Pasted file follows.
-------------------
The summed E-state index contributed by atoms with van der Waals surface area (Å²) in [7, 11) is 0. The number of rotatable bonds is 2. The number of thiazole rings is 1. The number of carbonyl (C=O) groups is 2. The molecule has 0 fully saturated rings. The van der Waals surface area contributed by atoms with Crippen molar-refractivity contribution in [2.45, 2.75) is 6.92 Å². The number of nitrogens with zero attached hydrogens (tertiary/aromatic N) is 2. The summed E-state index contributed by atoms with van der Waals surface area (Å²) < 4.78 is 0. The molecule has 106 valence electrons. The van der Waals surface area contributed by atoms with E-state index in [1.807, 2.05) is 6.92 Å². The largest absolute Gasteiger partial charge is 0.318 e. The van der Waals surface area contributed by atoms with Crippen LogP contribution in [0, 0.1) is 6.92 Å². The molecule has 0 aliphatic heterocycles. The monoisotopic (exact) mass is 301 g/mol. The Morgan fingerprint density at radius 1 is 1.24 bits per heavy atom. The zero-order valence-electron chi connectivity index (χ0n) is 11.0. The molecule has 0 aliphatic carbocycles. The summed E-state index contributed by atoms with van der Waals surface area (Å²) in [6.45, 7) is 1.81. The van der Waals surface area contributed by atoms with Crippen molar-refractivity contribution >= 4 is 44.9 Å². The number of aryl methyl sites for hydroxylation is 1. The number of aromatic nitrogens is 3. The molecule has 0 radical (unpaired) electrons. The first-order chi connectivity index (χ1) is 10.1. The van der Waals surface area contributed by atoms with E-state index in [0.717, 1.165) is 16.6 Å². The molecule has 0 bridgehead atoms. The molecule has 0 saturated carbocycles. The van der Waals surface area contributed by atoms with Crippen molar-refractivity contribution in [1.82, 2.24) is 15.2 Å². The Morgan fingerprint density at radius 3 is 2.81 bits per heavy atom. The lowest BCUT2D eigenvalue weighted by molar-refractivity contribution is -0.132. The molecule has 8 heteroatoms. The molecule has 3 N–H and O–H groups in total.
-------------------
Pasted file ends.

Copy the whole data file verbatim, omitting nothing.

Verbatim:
The summed E-state index contributed by atoms with van der Waals surface area (Å²) in [7, 11) is 0. The number of rotatable bonds is 2. The number of thiazole rings is 1. The number of carbonyl (C=O) groups is 2. The molecule has 0 fully saturated rings. The van der Waals surface area contributed by atoms with Crippen molar-refractivity contribution in [2.45, 2.75) is 6.92 Å². The number of nitrogens with zero attached hydrogens (tertiary/aromatic N) is 2. The summed E-state index contributed by atoms with van der Waals surface area (Å²) < 4.78 is 0. The molecule has 106 valence electrons. The van der Waals surface area contributed by atoms with E-state index in [1.807, 2.05) is 6.92 Å². The largest absolute Gasteiger partial charge is 0.318 e. The van der Waals surface area contributed by atoms with Crippen LogP contribution in [0, 0.1) is 6.92 Å². The molecule has 0 aliphatic heterocycles. The monoisotopic (exact) mass is 301 g/mol. The Morgan fingerprint density at radius 1 is 1.24 bits per heavy atom. The zero-order valence-electron chi connectivity index (χ0n) is 11.0. The molecule has 0 aliphatic carbocycles. The summed E-state index contributed by atoms with van der Waals surface area (Å²) in [6.45, 7) is 1.81. The van der Waals surface area contributed by atoms with Crippen molar-refractivity contribution >= 4 is 44.9 Å². The number of aryl methyl sites for hydroxylation is 1. The number of aromatic nitrogens is 3. The molecule has 0 radical (unpaired) electrons. The first-order chi connectivity index (χ1) is 10.1. The van der Waals surface area contributed by atoms with E-state index in [0.717, 1.165) is 16.6 Å². The molecule has 0 bridgehead atoms. The molecule has 0 saturated carbocycles. The van der Waals surface area contributed by atoms with Crippen molar-refractivity contribution in [1.82, 2.24) is 15.2 Å². The Morgan fingerprint density at radius 3 is 2.81 bits per heavy atom. The lowest BCUT2D eigenvalue weighted by molar-refractivity contribution is -0.132. The molecule has 8 heteroatoms. The molecule has 3 N–H and O–H groups in total.